In a town like Los Angeles, it’s rare you hear the sentence, “there’s this bluegrass band you have to see” …chances are if you do, it’s in reference to The Dust Bowl Cavaliers. Admittedly, I’ve never been a huge fan of country or bluegrass music, but the DBC’s are that special breed of band that you can’t help but love. I dare even the most too-cool-for-school indie rock fan to see these guys live and not tap their leather pointy-toed Italian import shoe to the beat.
I talked with Dust Bowl Cavaliers’ upright bass player/singer Matt Young and guitar player/singer Mark McConville about their self-proclaimed “6 man hot-damn hootenanny.”
1. Is it hard being a bluegrass band in a city filled with hipsters and rock n’ roll?
YOUNG: Not really. We’re usually received pretty well by that crowd – I think it’s largely because we are different. I’ve found that there are a lot of closet roots music fans in LA and they come in all shapes and sizes.
MCCONVILLE: There’s actually a pretty great roots/Americana scene in LA. I think that if music is good, people will listen regardless of genre. Obviously, we’re probably not gonna play traditional pop and rock venues like the Roxy or Key Club, but we have managed to cultivate a pretty good following.
2. You guys do great cover songs. You even did a full tribute album to Tenacious D. How do you choose a song to cover?
MCCONVILLE: They just sort of happen. We’ll pitch songs to each other and try them out.
YOUNG: CMH Records hired us to do the Tenacious D record after they heard our covers of Flaming Lips’ “Yoshimi” and “Take it on the Run” by REO Speedwagon. CMH has a whole line of bluegrass tribute CD’s called the “Pickin’ On…” series, and they find different bands to record whatever artist they’re covering.
3. Is there a band you would love to cover but haven’t yet?
YOUNG: I’d like to do the Pixies’ “Here Comes Your Man”. I’ve always wanted to cover a whole album for a show, too. Revolver or Badmotorfinger or Armed Forces or something like that, track for track, but bluegrass style.
MCCONVILLE: For years, I’ve been threatening to arrange a Whitney Houston medley. This is not a joke. I think a lot of her stuff would be fun if arranged for a bluegrass band. I never seem to get around to it. Maybe one of these days.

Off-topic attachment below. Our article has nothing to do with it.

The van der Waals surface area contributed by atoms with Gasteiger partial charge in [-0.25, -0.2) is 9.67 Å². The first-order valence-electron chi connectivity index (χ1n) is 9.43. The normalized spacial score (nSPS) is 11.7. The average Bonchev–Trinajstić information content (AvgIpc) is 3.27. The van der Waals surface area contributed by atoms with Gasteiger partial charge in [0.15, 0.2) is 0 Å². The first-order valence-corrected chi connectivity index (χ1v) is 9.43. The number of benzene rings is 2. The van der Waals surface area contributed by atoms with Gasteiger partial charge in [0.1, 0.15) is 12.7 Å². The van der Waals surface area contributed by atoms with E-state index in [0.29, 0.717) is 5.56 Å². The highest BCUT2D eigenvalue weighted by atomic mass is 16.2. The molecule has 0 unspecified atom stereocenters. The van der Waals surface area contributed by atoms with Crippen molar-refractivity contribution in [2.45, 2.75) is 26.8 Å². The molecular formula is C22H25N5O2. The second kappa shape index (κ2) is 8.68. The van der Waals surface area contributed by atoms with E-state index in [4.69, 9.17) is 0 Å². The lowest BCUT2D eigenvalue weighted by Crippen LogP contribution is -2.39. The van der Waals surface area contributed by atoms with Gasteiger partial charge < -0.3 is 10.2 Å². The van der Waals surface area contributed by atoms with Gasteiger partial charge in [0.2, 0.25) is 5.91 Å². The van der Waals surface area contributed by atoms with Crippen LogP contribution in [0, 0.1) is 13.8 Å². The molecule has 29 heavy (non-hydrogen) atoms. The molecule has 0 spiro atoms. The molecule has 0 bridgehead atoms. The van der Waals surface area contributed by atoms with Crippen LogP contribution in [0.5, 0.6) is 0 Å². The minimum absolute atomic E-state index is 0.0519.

4. What’s been your favorite show you guys have played?
YOUNG: My favorite show was at Mississippi Studios in Portland a few years ago on our West Coast tour. The place is a real listening room with a great stage, great sound, and a great, friendly staff. We were surprised at how many folks showed up to hear us play so far from LA. We played really well that night and made a lot of new fans. The night before, we had played for ONE person in a pizza place. Yep – one person. Ups and downs.
MCCONVILLE: For me, we played a show at Molly Malone’s a few years back after a quirky variety show called Wizard Finger. Sword swallowers, gymnasts, fire dancers, crazy monologues, then us. The crowd was very excited and riled up and kept asking for encores. That was a moment where I realized that we really had something with this band. If memory serves, we ran out of songs and had to do a few a second time. More recently, our shows at Hotel Cafe have been very rewarding. That’s a great venue.
5. What do you consider when putting together a set list?
MCCONVILLE: It’s an interesting problem for us, as all the guys in the band sing lead vocals on a couple of our tunes. So the boring, practical answer is that we try to rotate the singing duties. The venue will often determine our sets, too. In a more intimate venue, we’re much more likely to play some slower softer stuff, or some newer stuff. But a bar crowd just wants to drink and have a good time. Usually, we can provide a pretty good uptempo soundtrack for such a thing. Mostly, we just play the tunes that we like and hope the audience likes them too.
6. Is there a “nerdy” instrument in bluegrass? I bet it’s the mandolin.
MCCONVILLE: Truly, the genre itself leans more toward nerdy than cool. There’s not a lot about bluegrass that is hip or modern. It’s a tradition-based genre, so there’s not a lot of cutting-edge, trendsetting going on. I just concentrate on playing music that I enjoy and let other people decide whether or not it’s cool.
YOUNG: It’s the mandolin.
7. What is the best part about being in a bluegrass band? What’s the worst part?
MCCONVILLE: The fact that we’ve been a band for this long and have been able to play around LA is fantastic. I love the fellas in the band, so the friendship is certainly one of the best things. Personally, it has forced me to become a better musician, which is a definite perk.
The tradition of bluegrass is a double-edged sword. There are traditionalists that would argue we aren’t a bluegrass band at all in that we plug our instruments in and play rock covers. It hasn’t been a major issue, but when it comes up, it’s not always fun to deal with. We just play what we like the best way we know how. We ride the line between honoring tradition and just doing our thing.
YOUNG: For me, the best part is getting a crowd really worked up. When people are rocking out to this music that’s nearly a century old, with big smiles on their faces, there’s just nothing like it. The worst part? I don’t know – counting all those piles of money sometimes wears me out.
8. If people have never heard your band before, what’s the best “starter track” for them on iTunes?
MCCONVILLE: I think our song “Lay You Down” is a great original tune that sums our band up pretty well.
YOUNG: “What is a Man?” or “Lay You Down”
9. Complete this sentence, “The Dust Bowl Cavalier will be the first band in history to…”
YOUNG: …become the first female President of the United States.
You can find tour dates and music by the Dust Bowl Cavaliers at myspace.com/thedustbowlcavaliers.